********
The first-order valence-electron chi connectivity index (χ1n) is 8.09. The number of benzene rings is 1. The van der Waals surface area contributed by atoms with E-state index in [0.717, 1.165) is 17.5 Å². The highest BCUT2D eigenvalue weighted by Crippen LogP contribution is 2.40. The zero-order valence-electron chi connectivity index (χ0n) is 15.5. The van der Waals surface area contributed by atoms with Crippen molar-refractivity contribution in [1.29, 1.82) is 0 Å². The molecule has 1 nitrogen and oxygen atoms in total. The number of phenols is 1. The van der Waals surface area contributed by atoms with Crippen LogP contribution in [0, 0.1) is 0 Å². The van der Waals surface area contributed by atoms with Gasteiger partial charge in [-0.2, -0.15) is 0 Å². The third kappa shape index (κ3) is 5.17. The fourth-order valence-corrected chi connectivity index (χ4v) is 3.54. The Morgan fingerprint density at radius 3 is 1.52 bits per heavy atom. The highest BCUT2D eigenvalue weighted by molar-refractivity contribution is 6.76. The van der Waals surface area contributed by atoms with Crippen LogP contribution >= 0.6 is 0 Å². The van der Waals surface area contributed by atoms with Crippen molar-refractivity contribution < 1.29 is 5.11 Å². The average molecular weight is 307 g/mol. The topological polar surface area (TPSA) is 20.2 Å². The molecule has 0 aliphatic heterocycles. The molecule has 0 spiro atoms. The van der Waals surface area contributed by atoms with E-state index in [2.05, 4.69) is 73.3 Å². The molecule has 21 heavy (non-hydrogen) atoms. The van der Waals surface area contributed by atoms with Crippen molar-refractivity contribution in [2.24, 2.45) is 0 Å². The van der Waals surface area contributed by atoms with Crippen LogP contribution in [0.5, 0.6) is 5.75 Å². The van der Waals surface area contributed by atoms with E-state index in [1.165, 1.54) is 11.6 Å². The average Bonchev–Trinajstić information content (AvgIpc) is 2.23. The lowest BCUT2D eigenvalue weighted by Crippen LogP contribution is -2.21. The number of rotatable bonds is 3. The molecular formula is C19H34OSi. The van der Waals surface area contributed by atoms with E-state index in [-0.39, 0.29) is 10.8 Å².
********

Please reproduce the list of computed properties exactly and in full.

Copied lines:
The first-order valence-electron chi connectivity index (χ1n) is 8.09. The number of benzene rings is 1. The van der Waals surface area contributed by atoms with E-state index in [0.717, 1.165) is 17.5 Å². The highest BCUT2D eigenvalue weighted by Crippen LogP contribution is 2.40. The zero-order valence-electron chi connectivity index (χ0n) is 15.5. The van der Waals surface area contributed by atoms with Crippen molar-refractivity contribution in [1.29, 1.82) is 0 Å². The molecule has 1 nitrogen and oxygen atoms in total. The number of phenols is 1. The van der Waals surface area contributed by atoms with Crippen LogP contribution in [0, 0.1) is 0 Å². The van der Waals surface area contributed by atoms with Gasteiger partial charge in [-0.2, -0.15) is 0 Å². The third kappa shape index (κ3) is 5.17. The fourth-order valence-corrected chi connectivity index (χ4v) is 3.54. The Morgan fingerprint density at radius 3 is 1.52 bits per heavy atom. The highest BCUT2D eigenvalue weighted by molar-refractivity contribution is 6.76. The van der Waals surface area contributed by atoms with Crippen LogP contribution >= 0.6 is 0 Å². The van der Waals surface area contributed by atoms with Crippen molar-refractivity contribution < 1.29 is 5.11 Å². The average molecular weight is 307 g/mol. The topological polar surface area (TPSA) is 20.2 Å². The molecule has 0 aliphatic heterocycles. The molecule has 0 spiro atoms. The van der Waals surface area contributed by atoms with E-state index in [2.05, 4.69) is 73.3 Å². The molecule has 21 heavy (non-hydrogen) atoms. The van der Waals surface area contributed by atoms with Crippen molar-refractivity contribution in [2.24, 2.45) is 0 Å². The van der Waals surface area contributed by atoms with Crippen LogP contribution in [0.5, 0.6) is 5.75 Å². The van der Waals surface area contributed by atoms with E-state index in [1.165, 1.54) is 11.6 Å². The average Bonchev–Trinajstić information content (AvgIpc) is 2.23. The lowest BCUT2D eigenvalue weighted by Crippen LogP contribution is -2.21. The number of rotatable bonds is 3. The molecular formula is C19H34OSi. The van der Waals surface area contributed by atoms with E-state index in [-0.39, 0.29) is 10.8 Å².